We did actually set foot in Greece, twice, so I’m going to count it as having been there, but I was not thrilled with the ports, and didn’t feel like we came even close to seeing what Greece is all about (so we’ll have to go back, right?)
Our first stop was supposed to be Zakynthos, but the seas were too rough to tender in, so we had to find a port, instead. I don’t even know what the name of the place was, but it seriously was not worth getting off the ship for, and I wasn’t off for long. Mr. Tattered didn’t even bother. I did get a photo of the flag, some crazy writing, and tried some ouzo in honor of an old friend, Nick Mavrides, who fed it to me back in my old Rotarian days and was impressed I could swallow it without coughing! Heeheehee!
Our second stop was in Corfu, and although it wasn’t quite as bad, they really had to reach for an outing, and we took perhaps the worst tour of the whole trip. I did take a few photos, but really, not worth the effort to show you.
So, Greece, the REAL Greece, is still on my list.
Our next stop was Bari, Italy, on the eastern coast of Italy. Our tour took us to Sassi de Matera, a cave village now a Unesco World Heritage site, but once a slum, the shame of Italy.
It is quite a bus ride away from port, and we were beginning to wonder what we’d gotten ourselves into until we arrived. What a hidden gem. We’d never seen anything like it.
Picture, if you will, the time of Christ. In fact, “The Passion of the Christ” was filmed there.
The whole village was built into side of the limestone rock. Not built of blocks of rock, but the rooms were actually dug into the soft limestone, then in some places built out from there. It is so hard to describe, and the pictures really don’t do it justice. It’s one of those places you really have to see to appreciate, but I’ll try.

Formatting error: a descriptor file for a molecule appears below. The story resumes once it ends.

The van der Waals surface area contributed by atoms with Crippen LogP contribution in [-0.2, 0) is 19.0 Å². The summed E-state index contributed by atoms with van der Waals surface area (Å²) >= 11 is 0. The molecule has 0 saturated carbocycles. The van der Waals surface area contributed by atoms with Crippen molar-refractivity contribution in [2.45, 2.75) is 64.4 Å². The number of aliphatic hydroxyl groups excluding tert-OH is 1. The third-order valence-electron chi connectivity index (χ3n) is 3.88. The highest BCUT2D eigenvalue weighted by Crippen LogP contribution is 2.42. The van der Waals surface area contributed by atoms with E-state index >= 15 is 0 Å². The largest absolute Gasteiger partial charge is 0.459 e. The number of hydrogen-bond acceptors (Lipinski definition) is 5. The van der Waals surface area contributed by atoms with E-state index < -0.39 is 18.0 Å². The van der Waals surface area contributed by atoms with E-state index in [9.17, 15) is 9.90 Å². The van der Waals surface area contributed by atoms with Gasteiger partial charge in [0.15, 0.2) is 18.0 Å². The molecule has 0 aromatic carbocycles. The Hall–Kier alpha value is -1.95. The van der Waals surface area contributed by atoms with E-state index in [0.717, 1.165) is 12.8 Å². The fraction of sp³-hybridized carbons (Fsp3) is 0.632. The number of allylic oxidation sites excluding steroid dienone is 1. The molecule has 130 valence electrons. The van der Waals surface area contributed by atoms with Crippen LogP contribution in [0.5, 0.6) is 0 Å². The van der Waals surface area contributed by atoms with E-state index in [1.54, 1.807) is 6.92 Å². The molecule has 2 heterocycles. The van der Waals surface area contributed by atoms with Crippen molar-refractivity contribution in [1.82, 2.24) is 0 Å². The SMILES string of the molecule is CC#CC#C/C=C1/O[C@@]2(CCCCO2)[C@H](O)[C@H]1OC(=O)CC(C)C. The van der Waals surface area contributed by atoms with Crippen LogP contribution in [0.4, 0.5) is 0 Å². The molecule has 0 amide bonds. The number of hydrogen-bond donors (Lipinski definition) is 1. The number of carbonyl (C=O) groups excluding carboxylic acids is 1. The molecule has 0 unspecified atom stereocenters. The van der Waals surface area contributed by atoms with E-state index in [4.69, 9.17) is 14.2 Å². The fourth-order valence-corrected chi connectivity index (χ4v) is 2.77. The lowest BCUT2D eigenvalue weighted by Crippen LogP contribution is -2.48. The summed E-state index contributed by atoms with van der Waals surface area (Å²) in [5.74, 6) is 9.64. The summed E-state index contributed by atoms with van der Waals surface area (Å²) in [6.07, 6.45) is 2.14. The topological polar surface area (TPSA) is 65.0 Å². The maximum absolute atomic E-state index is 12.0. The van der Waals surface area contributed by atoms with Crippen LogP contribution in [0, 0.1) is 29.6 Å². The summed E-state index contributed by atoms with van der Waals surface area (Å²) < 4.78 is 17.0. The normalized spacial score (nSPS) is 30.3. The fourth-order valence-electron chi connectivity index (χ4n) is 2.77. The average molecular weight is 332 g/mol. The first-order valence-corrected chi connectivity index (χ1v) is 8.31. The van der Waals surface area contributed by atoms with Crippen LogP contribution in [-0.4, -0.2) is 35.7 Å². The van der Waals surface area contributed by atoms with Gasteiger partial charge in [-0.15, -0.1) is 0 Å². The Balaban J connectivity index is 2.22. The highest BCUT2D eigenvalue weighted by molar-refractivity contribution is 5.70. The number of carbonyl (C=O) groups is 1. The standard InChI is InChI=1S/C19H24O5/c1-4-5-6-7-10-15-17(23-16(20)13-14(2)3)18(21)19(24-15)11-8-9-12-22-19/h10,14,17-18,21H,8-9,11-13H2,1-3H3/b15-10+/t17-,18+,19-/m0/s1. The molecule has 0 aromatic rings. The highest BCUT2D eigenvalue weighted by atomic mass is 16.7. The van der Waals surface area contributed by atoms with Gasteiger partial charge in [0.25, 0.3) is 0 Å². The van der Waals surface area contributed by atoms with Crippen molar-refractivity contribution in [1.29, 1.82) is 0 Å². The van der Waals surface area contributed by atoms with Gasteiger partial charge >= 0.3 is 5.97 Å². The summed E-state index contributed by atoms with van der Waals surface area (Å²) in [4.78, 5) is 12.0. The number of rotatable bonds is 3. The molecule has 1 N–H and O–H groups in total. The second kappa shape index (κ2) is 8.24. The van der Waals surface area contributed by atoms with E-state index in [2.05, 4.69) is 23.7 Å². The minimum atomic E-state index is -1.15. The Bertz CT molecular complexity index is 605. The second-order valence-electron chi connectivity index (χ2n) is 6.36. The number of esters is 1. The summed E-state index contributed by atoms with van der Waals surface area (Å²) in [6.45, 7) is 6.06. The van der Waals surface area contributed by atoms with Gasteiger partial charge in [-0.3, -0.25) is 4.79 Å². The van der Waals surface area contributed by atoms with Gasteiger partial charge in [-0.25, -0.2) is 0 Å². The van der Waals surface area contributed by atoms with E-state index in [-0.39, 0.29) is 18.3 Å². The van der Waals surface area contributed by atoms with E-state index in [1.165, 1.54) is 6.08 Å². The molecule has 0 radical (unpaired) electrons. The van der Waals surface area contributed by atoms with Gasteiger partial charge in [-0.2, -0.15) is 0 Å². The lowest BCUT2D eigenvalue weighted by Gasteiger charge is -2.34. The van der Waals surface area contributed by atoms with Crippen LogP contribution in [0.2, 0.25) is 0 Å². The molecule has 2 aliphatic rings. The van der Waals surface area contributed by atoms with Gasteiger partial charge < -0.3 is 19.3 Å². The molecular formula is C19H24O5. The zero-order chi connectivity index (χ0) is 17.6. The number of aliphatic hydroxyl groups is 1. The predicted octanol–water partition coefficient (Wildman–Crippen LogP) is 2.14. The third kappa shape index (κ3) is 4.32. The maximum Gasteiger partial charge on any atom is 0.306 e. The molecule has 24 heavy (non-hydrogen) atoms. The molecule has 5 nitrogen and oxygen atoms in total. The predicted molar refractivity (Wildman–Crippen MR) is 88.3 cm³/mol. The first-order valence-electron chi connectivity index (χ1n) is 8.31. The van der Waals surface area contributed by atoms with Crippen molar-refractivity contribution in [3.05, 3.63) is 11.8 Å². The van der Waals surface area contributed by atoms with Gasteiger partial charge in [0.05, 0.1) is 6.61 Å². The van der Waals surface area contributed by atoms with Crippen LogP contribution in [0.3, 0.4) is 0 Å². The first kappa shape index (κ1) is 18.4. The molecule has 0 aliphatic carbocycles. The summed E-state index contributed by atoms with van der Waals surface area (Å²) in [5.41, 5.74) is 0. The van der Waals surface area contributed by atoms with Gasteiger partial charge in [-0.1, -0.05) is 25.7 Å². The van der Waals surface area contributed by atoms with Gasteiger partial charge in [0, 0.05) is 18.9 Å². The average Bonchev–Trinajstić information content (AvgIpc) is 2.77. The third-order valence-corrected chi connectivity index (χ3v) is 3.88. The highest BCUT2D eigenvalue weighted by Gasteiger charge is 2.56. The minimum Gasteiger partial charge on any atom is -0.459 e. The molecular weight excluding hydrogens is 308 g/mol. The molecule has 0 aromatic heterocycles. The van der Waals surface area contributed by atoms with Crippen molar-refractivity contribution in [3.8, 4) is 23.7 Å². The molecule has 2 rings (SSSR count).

We spent hours going up and down hills on cobblestones to get the best views.
One of the buildings, rather than being lived in, was set up as a museum so you could see how people lived in them…
I was fascinated by the water collection system… You know me and the crazy things that strike my fancy!
By the 1950’s, the whole area had deteriorated into a slum and eventually it was condemned. The Italian government relocated the entire population (approx 16,000 people) to the surrounding villages.
Then in 70’s, people who had grown up in the Sassi began to come back to see where they’d come from, and a movement was begun to rehabilitate it. Today it is a Unesco World Heritage Site, and over 3,000 people live and have retail businesses there.
It is immensely impressive, and if you’re looking to add to your bucket list, you might want to consider Sassi de Matera. In the world, it’s pretty unique.